It's well known that George Orwell spent part of the war working for the BBC - in what would now be called the World Service. Less well known that he edited and contributed to a 1943 book based on the BBC's wartime broadcasts to India.
To my great delight, I came across a copy of the book for well under a tenner in a Bloomsbury second hand bookshop. An excellent website about Orwell's books says of Talking to India:
'Despite his continuing health problems, Orwell managed during 1942-43 a prodigious output. In addition to his time-consuming duties at the BBC (which included writing 15-minute commentaries, reading many of them over the air, and producing booklets and courses), he was a regular contributor of essays and reviews to the Partisan Review, the New Statesman, Tribune, and other weekly newspapers. ... Talking to India, wrote Orwell, was "a representative selection…with a literary bias" of the programs broadcast to India. The approximately 2,000 copies printed of the book were sold out by 1945. Orwell's contribution, beyond the Introduction, was "The Rediscovery of Europe: Literature Between the Wars," broadcast in March 1942 and published that same month in the Listener (the BBC magazine). ...'
The aside that 'talks marked by an asterisk were written by Indians or other Asiatics' jars today, but was intended then as an indication that the BBC 'talking to India' in wartime involved Indians and others from across Asia, not simply metropolitan voices.
Orwell's introduction is posted below - it makes much of the inclusion of a broadcast not on the BBC, but 'a verbatim transcript of a broadcast from Berlin by the Bengali leader, Subhas Chandra Bose'. Orwell goes on to make a case for 'a difference between honest and dishonest propaganda', Bose being an example of the latter, which at least makes clear what he thought was the BBC's wartime purpose.
The photos included in the book are the highlights - that at the bottom (Eliot, Orwell, Mulk Raj Anand, Tambimuttu, all in the same BBC radio studio) is justly renowned - the others not quite so acclaimed, but just as remarkable.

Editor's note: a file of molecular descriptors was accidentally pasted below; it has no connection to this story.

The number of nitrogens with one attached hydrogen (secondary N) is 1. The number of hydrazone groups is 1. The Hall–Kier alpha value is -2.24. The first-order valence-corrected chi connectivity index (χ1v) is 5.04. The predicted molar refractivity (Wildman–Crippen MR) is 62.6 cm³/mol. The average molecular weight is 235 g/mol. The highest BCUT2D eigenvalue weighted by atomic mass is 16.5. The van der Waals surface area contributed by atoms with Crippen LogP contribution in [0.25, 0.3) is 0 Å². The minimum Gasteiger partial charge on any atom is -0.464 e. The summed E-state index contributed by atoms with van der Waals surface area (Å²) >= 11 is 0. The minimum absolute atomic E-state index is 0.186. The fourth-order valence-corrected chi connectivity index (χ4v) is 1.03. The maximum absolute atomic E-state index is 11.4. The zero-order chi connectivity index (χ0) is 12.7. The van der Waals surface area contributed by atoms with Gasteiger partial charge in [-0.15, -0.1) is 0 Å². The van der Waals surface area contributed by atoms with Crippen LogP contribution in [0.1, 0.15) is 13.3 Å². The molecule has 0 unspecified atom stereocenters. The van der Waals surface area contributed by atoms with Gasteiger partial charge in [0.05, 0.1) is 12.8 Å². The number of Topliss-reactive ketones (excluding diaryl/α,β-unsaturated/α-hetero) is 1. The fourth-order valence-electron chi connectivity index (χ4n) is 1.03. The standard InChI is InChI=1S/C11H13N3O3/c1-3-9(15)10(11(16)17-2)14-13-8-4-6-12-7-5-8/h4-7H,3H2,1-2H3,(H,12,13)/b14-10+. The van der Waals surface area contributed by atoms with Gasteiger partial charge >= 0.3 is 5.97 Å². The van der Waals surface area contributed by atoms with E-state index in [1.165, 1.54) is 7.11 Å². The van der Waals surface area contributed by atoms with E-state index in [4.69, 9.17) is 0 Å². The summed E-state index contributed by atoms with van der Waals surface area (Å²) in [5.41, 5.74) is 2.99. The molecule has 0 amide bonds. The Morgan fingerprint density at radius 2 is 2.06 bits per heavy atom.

The BBC World Service is today celebrating its eightieth birthday. Marquees in the Bush House car park - a day of special programmes - even the morning editorial meeting broadcast live to an unsuspecting global audience.
The exact birthday isn't until later in the year, but within a month the World Service starts to decant to the fantastic new broadcast centre at New Broadcasting House on Portland Place. By the time the Olympics start, all World Service broadcasters and journalists (I'm one of them) will have left Bush House. So this is both early birthday and a public farewell to Bush House.
As well as listening avidly to today's programmes, my attention was drawn by my onetime boss Bill Rogers (he of the Trading as WDR blog, a sort of Guido Fawkes for the BBC - happily he describes today's programmes as 'much funkier that you would expect from an 80 year old's birthday party') to a wonderfully detailed account of the BBC career of perhaps the most famous World Service alumnus, George Orwell.
Orwell described his time at the BBC as 'two wasted years' - though the article by Peter Davison on the Orwell Society site makes clear they were professionally hugely productive. Orwell was also working with some emerging big figures in writing and culture, including Mulk Raj Anand, Balraj Sahni and Una Marson.
And if you have ever wondered where the real Room 101 was, here's the answer.
Andrew Whitehead's blog
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